The brief’s argument on the second TRFRA question— whether any burden placed on their religious exercise is substantial— is far less convincing. The amici argue that the State’s actions burden religious practice by hindering the ability of religious nonprofits to provide aid, and by requiring agencies to “discriminate against certain refugees solely because they were born in Syria,” which is “repugnant to the religious beliefs of many people of faith, including amici.” While religious organizations may have a right to provide services to refugees in a nondiscriminatory manner, this right is not substantially burdened by Texas’ efforts to force the federal government to comply with its own immigration law, or to enforce contracts the state signed with IRC. The court may well find that neither the federal government nor the IRC breached any law or contract with Texas. However the amici’s religious practice is not curtailed, and there is no impact on their religious expression, by the state’s actions in alleging this misconduct. Amici may have a right to provide aid to Syrian refugees, but nonprofits don’t have a right to make the government deliver Syrian refugees to them.
The brief sums up its argument on the third TRFRA question in one sentence: “Texas’s amorphous claim of a security interest in excluding Syrian refugees from Texas does not approach the compelling government interest necessary to support impinging on the religious freedom of faith-based charities.” Arguing that there is no compelling interest, it does not address the fourth question regarding whether the state’s actions are the least restrictive means of furthering its interest.
It’s hard to extrapolate to future RFRA claims based on this case, as RFRA demands that courts ask whether or not there is a compelling interest in applying the challenged law to the petitioners specifically. In this case, Texas’ suit against IRC and the federal government does not involve the amici at all. Nevertheless it seems safe to say that the government will at least sometimes be able to demonstrate a compelling interest in enforcing its immigration laws on everyone, including religious persons and organizations.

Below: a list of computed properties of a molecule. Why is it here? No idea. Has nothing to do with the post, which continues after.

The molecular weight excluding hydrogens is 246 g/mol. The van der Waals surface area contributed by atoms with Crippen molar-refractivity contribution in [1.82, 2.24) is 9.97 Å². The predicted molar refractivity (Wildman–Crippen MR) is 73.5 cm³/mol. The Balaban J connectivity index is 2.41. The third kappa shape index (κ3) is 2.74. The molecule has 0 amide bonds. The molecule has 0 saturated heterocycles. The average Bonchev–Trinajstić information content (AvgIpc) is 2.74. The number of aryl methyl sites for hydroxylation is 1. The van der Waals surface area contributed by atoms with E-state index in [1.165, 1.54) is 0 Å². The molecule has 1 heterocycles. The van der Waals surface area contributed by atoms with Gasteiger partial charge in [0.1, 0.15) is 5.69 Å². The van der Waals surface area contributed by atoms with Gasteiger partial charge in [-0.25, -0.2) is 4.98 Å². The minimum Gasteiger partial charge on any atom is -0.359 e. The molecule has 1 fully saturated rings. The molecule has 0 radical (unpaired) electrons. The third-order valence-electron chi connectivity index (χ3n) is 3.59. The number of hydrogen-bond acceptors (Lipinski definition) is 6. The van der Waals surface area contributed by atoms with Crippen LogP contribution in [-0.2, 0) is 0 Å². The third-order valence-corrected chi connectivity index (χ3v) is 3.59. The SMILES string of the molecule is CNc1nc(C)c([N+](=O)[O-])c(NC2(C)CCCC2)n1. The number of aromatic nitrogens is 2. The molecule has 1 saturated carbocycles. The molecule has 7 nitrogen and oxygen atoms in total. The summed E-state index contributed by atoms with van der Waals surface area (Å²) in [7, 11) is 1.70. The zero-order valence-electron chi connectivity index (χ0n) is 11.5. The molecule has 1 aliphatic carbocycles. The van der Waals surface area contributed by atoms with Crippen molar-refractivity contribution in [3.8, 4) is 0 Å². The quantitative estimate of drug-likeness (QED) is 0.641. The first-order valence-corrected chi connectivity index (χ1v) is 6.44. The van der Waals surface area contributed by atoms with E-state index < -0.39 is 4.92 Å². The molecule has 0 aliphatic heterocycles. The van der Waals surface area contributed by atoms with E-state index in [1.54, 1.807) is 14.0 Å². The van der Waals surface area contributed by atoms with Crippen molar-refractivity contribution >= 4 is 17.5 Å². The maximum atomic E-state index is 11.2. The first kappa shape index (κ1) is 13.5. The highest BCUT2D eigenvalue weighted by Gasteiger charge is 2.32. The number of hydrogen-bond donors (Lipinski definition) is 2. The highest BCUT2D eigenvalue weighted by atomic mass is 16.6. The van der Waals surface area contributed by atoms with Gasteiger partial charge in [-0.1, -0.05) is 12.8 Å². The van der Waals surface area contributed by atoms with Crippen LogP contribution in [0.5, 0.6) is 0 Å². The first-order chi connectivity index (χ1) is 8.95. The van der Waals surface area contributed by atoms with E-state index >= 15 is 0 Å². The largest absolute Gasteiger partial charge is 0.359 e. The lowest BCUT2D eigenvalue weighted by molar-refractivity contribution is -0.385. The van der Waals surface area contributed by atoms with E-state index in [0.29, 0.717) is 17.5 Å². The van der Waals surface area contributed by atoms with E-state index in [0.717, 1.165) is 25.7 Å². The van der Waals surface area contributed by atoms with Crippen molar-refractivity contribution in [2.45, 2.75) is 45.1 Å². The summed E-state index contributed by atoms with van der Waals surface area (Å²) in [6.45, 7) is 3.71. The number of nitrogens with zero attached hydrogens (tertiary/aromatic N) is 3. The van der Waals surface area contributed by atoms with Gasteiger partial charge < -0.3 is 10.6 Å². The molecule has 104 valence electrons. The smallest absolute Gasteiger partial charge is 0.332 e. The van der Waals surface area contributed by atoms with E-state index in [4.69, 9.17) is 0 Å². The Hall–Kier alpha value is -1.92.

Texas’ suit has been a long shot from the beginning, so the amicus brief is unlikely to be a deciding factor in the court’s ultimate decision. Nevertheless, the brief may spark the imagination of other pro-immigrant rights religious leaders to speak out when “[p]eople of faith feel trapped” between the “State’s [actions] and their religious calling to care for the needy and downtrodden.” While this is a noble goal, the amici’s argument could create risky precedent if successful. If RFRA requires the government to bring Syrian refugees to Texas, it could open the door to demands by groups across the political spectrum for government assistance in carrying out their own religious missions. This goes far beyond the intended and appropriate scope of RFRA.
 See, McFaul v. Valenzuela, 684 F.3d 564, 576 (5th Cir. 2012) (“Claims under TRFRA may be resolved by consideration of case law applying RLUIPA and its predecessor, the Religious Freedom Restoration Act of 1993.”); A.A. ex rel. Betenbaugh v. Needville Indep. School Dist.; 611 F.3d 248, 259 (5th Cir. 2010) (“Because TRFRA and its federal cousins—RFRA and RLUIPA—were all enacted in response to Smith and were animated in their common history, language and purpose by the same spirit of religious freedom, Texas courts consider decisions applying the federal statutes germane in applying the Texas statute”) (internal citations omitted).
 See, e.g., Merced v. Kasson, 577 F.3d 578, 588 (5th Cir. 2009).
 See, e.g., Emack. V. State, 354 S.W.3d 828, 839 (Tx. Ct. App. 2011) (Appellant does not point to evidence that would support a finding that the searches conducted … curtailed his ability to express adherence to his faith through a particular religiously motivated act…); McFaul v. Valenzuela, 684 F.3d at 576-77.
 For example, a 2011 opinion held that a jury could conclude that the religious exercise of church groups encompassed not just the right to feed the homeless at all, but to “spontaneously share food with homeless people or to actively seek them out in hard to reach, unpredictable, and ever-changing locations.” See, Big Hart Ministries Ass’n Inc. v. City of Dallas, 2011 WL 5346109 at *4 (N.D. Tex. 2011).
 Texas doctrine on what constitutes a “substantial” burden is somewhat muddled, but has been described as a burden that is “real vs. merely perceived, and significant vs. trivial,” with courts focusing on the “degree to which a person’s religious conduct is curtailed and the resulting impact on his religious expression.” See, Merced v. Kasson, 577 F.3d at 588-89.